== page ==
SEATTLE — Timothy Barto says people have a lot of misconceptions when they see someone living out of an RV.
"They think we aren't normal or we didn't have conventional lives at one point," Barto said.
Living in Seattle since 2015, Barto started to feel the crush of rising rent during his first two years as a Seattleite.
"We were paying $2,700 a month in Cap Hill for a two-bedroom. We couldn't afford it, so we ended up subletting it," he said.
Barto said he rented out the two rooms and lived in the basement, but his landlord forced him to stop doing that. There was also a $300 rent increase.
"It was going to be $3,000 a month and we couldn't do it," Barto said.
Since 2017, he's lived on the streets in cars and RVs, all of which, besides his current home, have been impounded for excessive tickets.
"If it gets impounded, who can pay? It's like $1,200 to get it out," Barto said.
It's a vicious cycle and a multi-faceted problem the City of Seattle is working to address. In his 2023-2024 budget, Mayor Bruce Harrell allocated $250 million for affordable housing. Ninety-five million dollars is being sent to the King County Regional Homelessness Authority for them to continue their work.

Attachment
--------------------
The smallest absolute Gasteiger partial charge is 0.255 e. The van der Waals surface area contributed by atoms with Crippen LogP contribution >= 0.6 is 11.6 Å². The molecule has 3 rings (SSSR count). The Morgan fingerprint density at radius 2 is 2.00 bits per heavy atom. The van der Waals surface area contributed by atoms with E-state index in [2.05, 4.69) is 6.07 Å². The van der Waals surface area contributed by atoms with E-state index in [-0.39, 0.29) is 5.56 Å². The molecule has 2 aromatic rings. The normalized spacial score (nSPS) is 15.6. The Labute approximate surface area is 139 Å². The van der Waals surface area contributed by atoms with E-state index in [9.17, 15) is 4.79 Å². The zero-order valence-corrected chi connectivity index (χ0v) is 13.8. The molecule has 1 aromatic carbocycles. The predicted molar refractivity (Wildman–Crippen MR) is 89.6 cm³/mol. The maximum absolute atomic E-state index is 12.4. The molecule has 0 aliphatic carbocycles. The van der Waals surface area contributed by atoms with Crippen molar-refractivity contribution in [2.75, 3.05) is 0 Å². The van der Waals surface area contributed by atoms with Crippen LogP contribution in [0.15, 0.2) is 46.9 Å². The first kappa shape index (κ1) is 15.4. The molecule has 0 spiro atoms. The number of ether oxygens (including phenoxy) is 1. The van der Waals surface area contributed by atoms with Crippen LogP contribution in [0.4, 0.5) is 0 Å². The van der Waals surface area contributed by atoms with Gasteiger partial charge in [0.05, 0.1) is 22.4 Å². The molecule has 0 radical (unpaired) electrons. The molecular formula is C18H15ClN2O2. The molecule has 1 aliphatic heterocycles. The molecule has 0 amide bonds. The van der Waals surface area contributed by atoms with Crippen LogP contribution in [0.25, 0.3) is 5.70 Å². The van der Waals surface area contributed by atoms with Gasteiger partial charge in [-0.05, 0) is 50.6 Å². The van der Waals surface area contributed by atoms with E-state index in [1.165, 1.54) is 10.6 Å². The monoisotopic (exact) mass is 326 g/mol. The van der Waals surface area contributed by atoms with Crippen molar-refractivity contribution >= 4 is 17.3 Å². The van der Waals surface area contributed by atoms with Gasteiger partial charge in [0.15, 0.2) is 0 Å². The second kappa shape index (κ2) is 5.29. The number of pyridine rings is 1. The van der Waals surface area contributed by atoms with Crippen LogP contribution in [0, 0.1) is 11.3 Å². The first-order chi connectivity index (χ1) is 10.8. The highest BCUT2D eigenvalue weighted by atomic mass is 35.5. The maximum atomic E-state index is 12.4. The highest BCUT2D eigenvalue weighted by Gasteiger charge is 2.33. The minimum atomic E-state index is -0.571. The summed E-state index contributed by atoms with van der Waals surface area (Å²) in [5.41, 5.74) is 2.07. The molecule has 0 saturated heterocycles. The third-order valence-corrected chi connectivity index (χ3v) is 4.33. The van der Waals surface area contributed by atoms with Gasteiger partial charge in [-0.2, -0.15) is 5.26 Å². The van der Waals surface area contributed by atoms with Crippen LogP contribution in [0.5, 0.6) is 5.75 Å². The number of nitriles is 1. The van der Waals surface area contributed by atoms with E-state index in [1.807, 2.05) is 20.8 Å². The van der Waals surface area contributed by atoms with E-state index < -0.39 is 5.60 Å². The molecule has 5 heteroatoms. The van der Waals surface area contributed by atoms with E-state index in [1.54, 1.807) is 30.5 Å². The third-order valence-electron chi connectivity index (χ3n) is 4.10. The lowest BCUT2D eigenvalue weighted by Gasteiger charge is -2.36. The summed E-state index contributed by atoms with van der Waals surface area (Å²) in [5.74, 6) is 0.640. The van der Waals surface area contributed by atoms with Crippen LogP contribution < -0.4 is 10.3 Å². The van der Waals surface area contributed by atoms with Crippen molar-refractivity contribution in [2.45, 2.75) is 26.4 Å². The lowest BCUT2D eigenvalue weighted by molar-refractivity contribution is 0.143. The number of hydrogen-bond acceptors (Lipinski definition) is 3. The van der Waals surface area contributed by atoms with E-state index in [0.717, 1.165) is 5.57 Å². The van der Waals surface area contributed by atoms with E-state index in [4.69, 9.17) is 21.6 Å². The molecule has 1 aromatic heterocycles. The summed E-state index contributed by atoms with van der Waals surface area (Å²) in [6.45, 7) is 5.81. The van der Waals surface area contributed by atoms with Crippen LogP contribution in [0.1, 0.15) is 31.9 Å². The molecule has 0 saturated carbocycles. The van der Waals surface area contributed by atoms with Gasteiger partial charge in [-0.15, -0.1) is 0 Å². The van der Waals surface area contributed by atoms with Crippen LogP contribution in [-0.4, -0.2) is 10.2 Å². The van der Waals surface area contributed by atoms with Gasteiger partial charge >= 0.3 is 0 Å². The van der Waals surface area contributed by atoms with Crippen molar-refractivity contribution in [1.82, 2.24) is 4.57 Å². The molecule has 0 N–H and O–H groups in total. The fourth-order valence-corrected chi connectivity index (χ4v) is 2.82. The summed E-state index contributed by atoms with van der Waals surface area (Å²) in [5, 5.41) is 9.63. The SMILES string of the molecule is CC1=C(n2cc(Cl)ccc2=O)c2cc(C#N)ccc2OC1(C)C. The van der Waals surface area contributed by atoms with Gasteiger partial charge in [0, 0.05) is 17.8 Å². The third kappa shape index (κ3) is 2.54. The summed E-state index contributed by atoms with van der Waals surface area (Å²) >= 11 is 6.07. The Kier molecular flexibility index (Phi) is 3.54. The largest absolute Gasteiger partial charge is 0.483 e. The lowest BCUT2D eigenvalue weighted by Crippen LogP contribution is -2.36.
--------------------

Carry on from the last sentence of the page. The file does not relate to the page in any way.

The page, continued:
On the April Special Election Ballot, King County voters will decide on a proposed $1.25 billion, nine-year property tax levy to improve mental health services.
"You can't force people to get therapy or treatment, but I mean, you can certainly make it more accessible," Barto said.
He is hopeful improving mental health services will address the drug problem he sees in his community.
"That is a huge issue, fentanyl. Like everywhere around the country, it's rampant here and it's a problem," Barto said.
As the homelessness issue has worsened, complaints about it from business owners and people living near encampments continue to be brought to the attention of elected and local media. Their frustrations, Barto says, are valid.
"Generally with the RVs comes messes and people being disrespectful," he said.
Barto hopes, however, there can be a middle ground. A mutual respect that goes both ways with an understanding that everyone is a human. Since becoming unhoused, Barto says he's been gobsmacked by the amount of hate that he's experienced.
"I have never experienced such vitriol and blind disgust and hatred by the general public ever. It's bizarre," he said.
Barto plans to be off the streets within the next month. He needs to start dialysis soon and his father, in Florida, has agreed to let him come back to live with him. While the health issue is unfortunate and in part caused by the stress of living on the streets, he's thankful to have something so many others on the street don't: an escape route.